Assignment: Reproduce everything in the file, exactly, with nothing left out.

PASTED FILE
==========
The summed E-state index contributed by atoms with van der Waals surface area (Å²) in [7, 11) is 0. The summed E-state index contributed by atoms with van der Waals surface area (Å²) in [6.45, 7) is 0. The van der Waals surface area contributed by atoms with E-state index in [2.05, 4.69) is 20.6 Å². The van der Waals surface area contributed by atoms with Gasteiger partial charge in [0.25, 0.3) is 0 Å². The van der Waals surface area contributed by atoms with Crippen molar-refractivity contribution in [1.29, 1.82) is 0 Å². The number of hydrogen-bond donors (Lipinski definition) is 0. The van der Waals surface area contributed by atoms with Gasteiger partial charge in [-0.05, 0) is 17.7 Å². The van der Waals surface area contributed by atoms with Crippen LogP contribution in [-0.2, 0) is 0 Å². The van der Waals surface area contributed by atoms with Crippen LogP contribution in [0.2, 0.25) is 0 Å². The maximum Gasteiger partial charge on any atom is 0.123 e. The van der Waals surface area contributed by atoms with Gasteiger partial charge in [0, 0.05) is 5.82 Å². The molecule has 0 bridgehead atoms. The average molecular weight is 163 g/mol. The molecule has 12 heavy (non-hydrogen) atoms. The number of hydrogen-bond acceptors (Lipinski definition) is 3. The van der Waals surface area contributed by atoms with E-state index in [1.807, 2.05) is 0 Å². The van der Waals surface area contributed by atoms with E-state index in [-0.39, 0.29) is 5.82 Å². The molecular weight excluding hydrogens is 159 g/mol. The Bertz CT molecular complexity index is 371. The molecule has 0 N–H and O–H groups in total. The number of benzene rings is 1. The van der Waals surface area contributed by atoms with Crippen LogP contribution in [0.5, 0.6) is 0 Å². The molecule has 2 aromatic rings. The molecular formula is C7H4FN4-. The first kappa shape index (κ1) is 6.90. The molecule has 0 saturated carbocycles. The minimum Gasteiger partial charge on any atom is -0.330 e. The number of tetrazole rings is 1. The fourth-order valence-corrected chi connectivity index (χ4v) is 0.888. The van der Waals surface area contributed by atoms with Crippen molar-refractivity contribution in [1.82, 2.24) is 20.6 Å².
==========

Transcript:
The summed E-state index contributed by atoms with van der Waals surface area (Å²) in [7, 11) is 0. The summed E-state index contributed by atoms with van der Waals surface area (Å²) in [6.45, 7) is 0. The van der Waals surface area contributed by atoms with E-state index in [2.05, 4.69) is 20.6 Å². The van der Waals surface area contributed by atoms with Gasteiger partial charge in [0.25, 0.3) is 0 Å². The van der Waals surface area contributed by atoms with Crippen molar-refractivity contribution in [1.29, 1.82) is 0 Å². The number of hydrogen-bond donors (Lipinski definition) is 0. The van der Waals surface area contributed by atoms with Gasteiger partial charge in [-0.05, 0) is 17.7 Å². The van der Waals surface area contributed by atoms with Crippen LogP contribution in [-0.2, 0) is 0 Å². The van der Waals surface area contributed by atoms with Crippen LogP contribution in [0.2, 0.25) is 0 Å². The maximum Gasteiger partial charge on any atom is 0.123 e. The van der Waals surface area contributed by atoms with Gasteiger partial charge in [0, 0.05) is 5.82 Å². The molecule has 0 bridgehead atoms. The average molecular weight is 163 g/mol. The molecule has 12 heavy (non-hydrogen) atoms. The number of hydrogen-bond acceptors (Lipinski definition) is 3. The van der Waals surface area contributed by atoms with E-state index in [1.807, 2.05) is 0 Å². The van der Waals surface area contributed by atoms with E-state index in [-0.39, 0.29) is 5.82 Å². The molecular weight excluding hydrogens is 159 g/mol. The Bertz CT molecular complexity index is 371. The molecule has 0 N–H and O–H groups in total. The number of benzene rings is 1. The van der Waals surface area contributed by atoms with Crippen LogP contribution in [0.5, 0.6) is 0 Å². The molecule has 2 aromatic rings. The molecular formula is C7H4FN4-. The first kappa shape index (κ1) is 6.90. The molecule has 0 saturated carbocycles. The minimum Gasteiger partial charge on any atom is -0.330 e. The number of tetrazole rings is 1. The fourth-order valence-corrected chi connectivity index (χ4v) is 0.888. The van der Waals surface area contributed by atoms with Crippen molar-refractivity contribution in [1.82, 2.24) is 20.6 Å².